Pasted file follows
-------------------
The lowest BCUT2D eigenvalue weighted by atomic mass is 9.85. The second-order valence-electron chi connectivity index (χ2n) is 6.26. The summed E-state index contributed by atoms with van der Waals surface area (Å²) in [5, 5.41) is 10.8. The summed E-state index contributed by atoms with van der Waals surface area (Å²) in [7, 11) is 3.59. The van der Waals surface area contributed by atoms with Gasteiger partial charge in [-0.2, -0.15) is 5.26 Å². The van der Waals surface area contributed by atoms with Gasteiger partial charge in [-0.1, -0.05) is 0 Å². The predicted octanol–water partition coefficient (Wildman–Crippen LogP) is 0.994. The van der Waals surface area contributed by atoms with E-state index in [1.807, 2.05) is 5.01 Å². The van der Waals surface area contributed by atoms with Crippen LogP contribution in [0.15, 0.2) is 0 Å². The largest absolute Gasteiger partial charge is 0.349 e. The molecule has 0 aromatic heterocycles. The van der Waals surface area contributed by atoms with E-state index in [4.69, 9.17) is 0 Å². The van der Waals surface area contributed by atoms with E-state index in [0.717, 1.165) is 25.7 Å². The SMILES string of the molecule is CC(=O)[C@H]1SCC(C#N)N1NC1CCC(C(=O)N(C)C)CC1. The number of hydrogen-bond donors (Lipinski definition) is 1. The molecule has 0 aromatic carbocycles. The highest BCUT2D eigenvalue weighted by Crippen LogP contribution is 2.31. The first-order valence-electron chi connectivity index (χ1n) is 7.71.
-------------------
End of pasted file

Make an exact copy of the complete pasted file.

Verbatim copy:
The lowest BCUT2D eigenvalue weighted by atomic mass is 9.85. The second-order valence-electron chi connectivity index (χ2n) is 6.26. The summed E-state index contributed by atoms with van der Waals surface area (Å²) in [5, 5.41) is 10.8. The summed E-state index contributed by atoms with van der Waals surface area (Å²) in [7, 11) is 3.59. The van der Waals surface area contributed by atoms with Gasteiger partial charge in [-0.2, -0.15) is 5.26 Å². The van der Waals surface area contributed by atoms with Gasteiger partial charge in [-0.1, -0.05) is 0 Å². The predicted octanol–water partition coefficient (Wildman–Crippen LogP) is 0.994. The van der Waals surface area contributed by atoms with E-state index in [1.807, 2.05) is 5.01 Å². The van der Waals surface area contributed by atoms with Crippen LogP contribution in [0.15, 0.2) is 0 Å². The largest absolute Gasteiger partial charge is 0.349 e. The molecule has 0 aromatic heterocycles. The van der Waals surface area contributed by atoms with E-state index in [4.69, 9.17) is 0 Å². The van der Waals surface area contributed by atoms with E-state index in [0.717, 1.165) is 25.7 Å². The SMILES string of the molecule is CC(=O)[C@H]1SCC(C#N)N1NC1CCC(C(=O)N(C)C)CC1. The number of hydrogen-bond donors (Lipinski definition) is 1. The molecule has 0 aromatic carbocycles. The highest BCUT2D eigenvalue weighted by Crippen LogP contribution is 2.31. The first-order valence-electron chi connectivity index (χ1n) is 7.71.